id                  : xxxxxxxx-xxxx-xxxx-xxxxx-xxxxxxxxxxxx
availability        : Available
activity            : Available
outOfOfficeSettings : @{message=; isOutOfOffice=False}

We can see two properties on the object:

  • availability
  • activity

The following information is what I’m using. Availability is the primary control I’m using for the light. Activity is allowing me to link an additional light that activates the webcam ring light when I join a video call:


Now that I have the presence information, I can loop with a delay to get this information, however the access token will eventually expire. If we look at the access token properties we can see the following:

PS C:\> $graphaccesstoken

GUID            : xxxxxxxx-xxxx-xxxx-xxxx-xxxxxxxxxxxx
RequestedDate   : 8/03/2022 8:04:25 PM
LastRequestDate : 8/03/2022 8:04:25 PM
IsExpired       : False
Expires         : 8/03/2022 9:18:17 PM
ExpiresUTC      : 8/03/2022 10:18:17 AM
NotBefore       : 8/03/2022 7:59:27 PM
NotBeforeUTC    : 8/03/2022 8:59:27 AM
Scope           : {Calendars.Read, Presence.Read, User.Read}
Resource        :
IsRefreshable   : True
Application     : Guid: xxxxxxxx-xxxx-xxxx-xxxx-xxxxxxxxxxxx Name: presence-app

From the properties, we can see “IsExpired” and “IsRefreshable”. When the token expires, we can update the token without the need for re-authentication:

    if ($GraphAccessToken.IsExpired)
        $GraphAccessToken | Update-GraphOAuthAccessToken -Verbose    

Putting this all together, my code looks like:

# Import PSMSGraph
Import-Module PSMSGraph

# Tenant and Client IDs
$tenantID = "xxxxxxxx-xxxx-xxxx-xxxx-xxxxxxxxxxxx"
$clientID = "xxxxxxxx-xxxx-xxxx-xxxx-xxxxxxxxxxxx"

# Create Secret
$clientSecret = (ConvertTo-SecureString "xxxxxxxxxxxxxxxxxxxxxxxxxxxxxxxxxx" -AsPlainText -Force)

# Create credentials
$creds = [pscredential]::new($clientID, $clientSecret)

# Call the Graph App
$GraphApp = New-GraphApplication -Name "presence-app" -Tenant $tenantID -ClientCredential $creds -RedirectUri "http://localhost/" 

# This will prompt you to log in with your O365/Azure credentials and authorise access
$AuthCode = $GraphApp | Get-GraphOauthAuthorizationCode
$GraphAccessToken = $AuthCode | Get-GraphOauthAccessToken -Resource ''

while ($true)
    $presence = Invoke-RestMethod -Headers @{Authorization = "Bearer $($graphaccesstoken.GetAccessToken())" } -Uri '' -method Get
    write-host "Availability -" $presence.availability
    Write-Host "Activity -" $presence.activity
    Write-Host "`n"

    Start-Sleep -Seconds 2
    if ($GraphAccessToken.IsExpired)
        $GraphAccessToken | Update-GraphOAuthAccessToken -Verbose    

In the next post, I will outline how to update the teams status light in HomeAssistant.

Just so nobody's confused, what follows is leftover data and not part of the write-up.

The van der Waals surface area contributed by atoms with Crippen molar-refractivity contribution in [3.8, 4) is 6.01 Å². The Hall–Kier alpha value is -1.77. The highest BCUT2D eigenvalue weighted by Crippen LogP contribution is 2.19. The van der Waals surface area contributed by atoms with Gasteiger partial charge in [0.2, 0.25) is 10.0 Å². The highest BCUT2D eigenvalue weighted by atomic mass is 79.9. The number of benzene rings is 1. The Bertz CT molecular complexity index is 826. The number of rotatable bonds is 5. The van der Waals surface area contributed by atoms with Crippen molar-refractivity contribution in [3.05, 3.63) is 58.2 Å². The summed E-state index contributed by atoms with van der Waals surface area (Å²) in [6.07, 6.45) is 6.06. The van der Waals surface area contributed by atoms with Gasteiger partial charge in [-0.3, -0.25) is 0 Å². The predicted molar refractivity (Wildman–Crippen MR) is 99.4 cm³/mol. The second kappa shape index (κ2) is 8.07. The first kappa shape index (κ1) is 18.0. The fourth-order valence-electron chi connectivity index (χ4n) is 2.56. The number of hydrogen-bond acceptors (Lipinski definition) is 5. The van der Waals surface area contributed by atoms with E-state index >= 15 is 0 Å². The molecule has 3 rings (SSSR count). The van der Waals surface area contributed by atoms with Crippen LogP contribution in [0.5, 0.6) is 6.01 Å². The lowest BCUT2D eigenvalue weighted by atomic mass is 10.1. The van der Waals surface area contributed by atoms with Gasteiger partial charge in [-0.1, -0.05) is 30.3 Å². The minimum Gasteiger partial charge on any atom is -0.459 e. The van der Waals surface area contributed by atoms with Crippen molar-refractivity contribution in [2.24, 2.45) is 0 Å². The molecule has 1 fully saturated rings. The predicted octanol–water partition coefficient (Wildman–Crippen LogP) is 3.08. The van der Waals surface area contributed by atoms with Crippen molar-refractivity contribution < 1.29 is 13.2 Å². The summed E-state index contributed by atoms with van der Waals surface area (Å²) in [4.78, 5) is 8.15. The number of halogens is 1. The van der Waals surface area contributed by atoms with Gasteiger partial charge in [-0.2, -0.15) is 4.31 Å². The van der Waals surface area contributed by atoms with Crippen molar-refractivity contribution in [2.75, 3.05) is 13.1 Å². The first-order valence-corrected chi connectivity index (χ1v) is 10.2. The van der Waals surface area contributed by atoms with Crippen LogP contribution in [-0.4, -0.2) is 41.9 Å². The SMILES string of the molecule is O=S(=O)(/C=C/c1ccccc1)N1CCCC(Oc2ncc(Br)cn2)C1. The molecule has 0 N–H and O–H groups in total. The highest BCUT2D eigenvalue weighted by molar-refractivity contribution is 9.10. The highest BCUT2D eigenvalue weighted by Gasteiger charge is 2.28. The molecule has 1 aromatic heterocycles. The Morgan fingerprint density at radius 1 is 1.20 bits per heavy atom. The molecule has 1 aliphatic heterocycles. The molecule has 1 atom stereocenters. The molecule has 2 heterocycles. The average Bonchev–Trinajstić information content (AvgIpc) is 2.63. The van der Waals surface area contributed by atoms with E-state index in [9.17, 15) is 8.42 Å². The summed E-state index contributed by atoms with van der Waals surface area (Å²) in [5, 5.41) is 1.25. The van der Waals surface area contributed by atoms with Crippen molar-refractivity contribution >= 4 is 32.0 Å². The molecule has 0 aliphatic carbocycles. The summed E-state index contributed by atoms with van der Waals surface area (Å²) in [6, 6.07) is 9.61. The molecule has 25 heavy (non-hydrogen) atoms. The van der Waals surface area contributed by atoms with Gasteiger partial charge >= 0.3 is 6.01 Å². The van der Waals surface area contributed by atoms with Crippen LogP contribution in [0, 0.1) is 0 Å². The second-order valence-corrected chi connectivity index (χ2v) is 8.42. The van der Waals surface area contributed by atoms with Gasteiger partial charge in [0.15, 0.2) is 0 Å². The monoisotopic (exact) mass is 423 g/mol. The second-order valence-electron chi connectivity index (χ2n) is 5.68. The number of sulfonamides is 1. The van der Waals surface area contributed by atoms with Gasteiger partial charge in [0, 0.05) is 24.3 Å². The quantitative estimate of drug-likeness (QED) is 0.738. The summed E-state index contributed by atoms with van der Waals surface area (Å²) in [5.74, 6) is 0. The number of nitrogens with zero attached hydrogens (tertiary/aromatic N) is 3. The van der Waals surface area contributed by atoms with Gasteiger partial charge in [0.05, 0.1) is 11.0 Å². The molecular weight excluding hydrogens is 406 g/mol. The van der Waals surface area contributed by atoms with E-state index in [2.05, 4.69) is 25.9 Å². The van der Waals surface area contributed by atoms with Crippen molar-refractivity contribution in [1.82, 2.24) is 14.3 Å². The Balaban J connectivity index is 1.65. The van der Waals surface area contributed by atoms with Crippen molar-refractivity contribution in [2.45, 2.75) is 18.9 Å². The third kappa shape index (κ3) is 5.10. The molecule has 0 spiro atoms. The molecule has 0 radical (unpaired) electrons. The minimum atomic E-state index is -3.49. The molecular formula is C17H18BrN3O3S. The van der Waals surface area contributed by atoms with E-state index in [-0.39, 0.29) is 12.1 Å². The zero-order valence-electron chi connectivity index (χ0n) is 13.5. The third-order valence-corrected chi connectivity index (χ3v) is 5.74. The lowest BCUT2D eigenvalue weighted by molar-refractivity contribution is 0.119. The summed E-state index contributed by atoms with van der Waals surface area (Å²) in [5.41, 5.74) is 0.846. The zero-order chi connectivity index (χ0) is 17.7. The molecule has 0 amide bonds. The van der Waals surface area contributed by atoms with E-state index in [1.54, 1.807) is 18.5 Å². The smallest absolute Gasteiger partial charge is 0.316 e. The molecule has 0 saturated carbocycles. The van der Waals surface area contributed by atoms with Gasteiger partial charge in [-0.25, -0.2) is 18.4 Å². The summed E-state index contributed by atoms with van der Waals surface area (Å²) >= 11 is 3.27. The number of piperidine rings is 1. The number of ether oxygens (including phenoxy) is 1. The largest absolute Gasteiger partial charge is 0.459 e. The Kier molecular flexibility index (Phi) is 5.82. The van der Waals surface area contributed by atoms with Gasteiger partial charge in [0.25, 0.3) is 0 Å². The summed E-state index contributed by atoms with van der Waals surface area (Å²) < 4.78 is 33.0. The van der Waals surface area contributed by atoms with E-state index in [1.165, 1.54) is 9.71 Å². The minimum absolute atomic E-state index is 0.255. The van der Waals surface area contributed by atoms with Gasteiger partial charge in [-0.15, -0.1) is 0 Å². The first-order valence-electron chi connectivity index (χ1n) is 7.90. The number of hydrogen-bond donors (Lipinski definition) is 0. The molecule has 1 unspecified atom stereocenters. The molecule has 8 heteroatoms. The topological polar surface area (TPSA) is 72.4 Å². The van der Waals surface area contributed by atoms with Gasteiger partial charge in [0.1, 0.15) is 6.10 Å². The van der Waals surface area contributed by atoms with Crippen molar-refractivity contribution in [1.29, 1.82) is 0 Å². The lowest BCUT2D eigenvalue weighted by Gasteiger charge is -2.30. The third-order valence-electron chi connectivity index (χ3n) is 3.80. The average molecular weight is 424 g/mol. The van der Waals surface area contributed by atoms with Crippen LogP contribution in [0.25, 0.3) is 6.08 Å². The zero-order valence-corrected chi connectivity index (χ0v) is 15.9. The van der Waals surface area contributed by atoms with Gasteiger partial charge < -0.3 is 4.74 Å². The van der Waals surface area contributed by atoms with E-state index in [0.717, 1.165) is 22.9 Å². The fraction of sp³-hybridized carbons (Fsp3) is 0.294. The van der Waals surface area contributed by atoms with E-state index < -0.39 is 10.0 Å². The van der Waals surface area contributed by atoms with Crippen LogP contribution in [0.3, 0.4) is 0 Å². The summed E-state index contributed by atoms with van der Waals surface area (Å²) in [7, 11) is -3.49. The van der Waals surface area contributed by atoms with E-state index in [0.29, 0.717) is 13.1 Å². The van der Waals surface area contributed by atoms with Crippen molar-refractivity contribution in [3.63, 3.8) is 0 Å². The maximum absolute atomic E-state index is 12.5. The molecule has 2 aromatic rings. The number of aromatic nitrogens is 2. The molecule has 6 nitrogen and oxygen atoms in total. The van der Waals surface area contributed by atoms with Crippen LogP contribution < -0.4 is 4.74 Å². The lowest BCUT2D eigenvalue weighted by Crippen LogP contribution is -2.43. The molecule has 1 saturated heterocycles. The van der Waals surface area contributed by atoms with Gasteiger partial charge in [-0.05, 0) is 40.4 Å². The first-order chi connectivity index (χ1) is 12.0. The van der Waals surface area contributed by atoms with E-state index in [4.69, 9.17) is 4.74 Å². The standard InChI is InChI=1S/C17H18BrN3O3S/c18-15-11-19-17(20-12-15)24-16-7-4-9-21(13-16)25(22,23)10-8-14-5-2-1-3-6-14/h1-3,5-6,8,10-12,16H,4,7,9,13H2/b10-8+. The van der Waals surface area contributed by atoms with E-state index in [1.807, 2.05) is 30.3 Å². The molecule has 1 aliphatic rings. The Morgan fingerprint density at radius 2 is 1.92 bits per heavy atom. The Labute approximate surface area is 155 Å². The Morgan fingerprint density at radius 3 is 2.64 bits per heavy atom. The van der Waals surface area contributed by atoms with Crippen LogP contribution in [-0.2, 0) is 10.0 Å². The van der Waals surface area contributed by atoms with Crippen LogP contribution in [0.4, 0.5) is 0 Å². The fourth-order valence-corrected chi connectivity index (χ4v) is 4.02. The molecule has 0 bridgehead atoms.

Building an automated Microsoft Teams status light – Part 1

With the increase in the need for working from home due to the on again /off again lockdowns and the slow return to public places (thanks Covid), one of the main issues that I have faced is interruptions during video meetings from the other denizens in the house. To make things easier, I decided to build a teams status light using PowerShell and MSAL. This will provide the other members of my household a way to know when I was or was not in a meeting. I will cover the build in multiple parts:

  • Part 1 – The build of the teams status light itself (this post)
  • Part 2 – The communication of my status

I have decided to build my own light as I wanted something that could sit outside my workspace and be seen easily allowing people coming into the main living area to know my status. It is a very rough build that is well hidden inside the 3D print. There are plenty of better ways to more effectively wire and connect up the components, but this post does not go over this.. This post will cover:

Parts list

Most of the following parts were lying around in my spare parts bucket:

3D Print of the status light

I wanted something that can sit nicely on a bookshelf and be seen easily. So I opted for a globe design that would be printed in clear filament with a rounded square base to house the electronics:

3d model of teams status light
3d Model

Wiring of the teams status light

The aim was to build this from spare parts and I am not an electrical engineer. Therefore I have wired the device in a quick and ready fashion. There are cleaner and more professional ways of achieving this, but this was a simple hack job to achieve some uninterrupted time during meetings.

Software for the ESP8266

HomeAssistant is a tool I am using for other automations around the home and has a REST API that interfaces with sensors and devices. As the LED ring is based on the 5050 RGB set, the neopixelbus is compatible and easily configured. Therefore I opted to install ESPHome onto the wemos D1 for control of the light status. The configuration is below

  name: light_meetingstatus
  platform: ESP8266
  board: esp01_1m

  ssid: "*****"
  password: "*****"

  # Enable fallback hotspot (captive portal) in case wifi connection fails
    ssid: "LightMeetingstatus"
    password: "*****"


# Enable logging

# Enable Home Assistant API
# api:


  port: 80
  - platform: neopixelbus
    type: GRB
    pin: GPIO3
    num_leds: 24
    id: light_meetingstatus
    name: "Meeting Light"
    - addressable_color_wipe:
        name: "Red Wipe"
          - red: 100%
            green: 0%
            blue: 0%
            num_leds: 1
          - red: 0%
            green: 0%
            blue: 0%
            num_leds: 1
        add_led_interval: 100ms
        reverse: False
    - addressable_scan:
        name: "Scan"
        move_interval: 50ms
        scan_width: 3

Once wired up and running, the device appeared within HomeAssistant and was able to be controlled as expected. The real magic sauce comes from the interface with Microsoft Teams and the connection to HomeAssistant, which will be covered in my upcoming posts.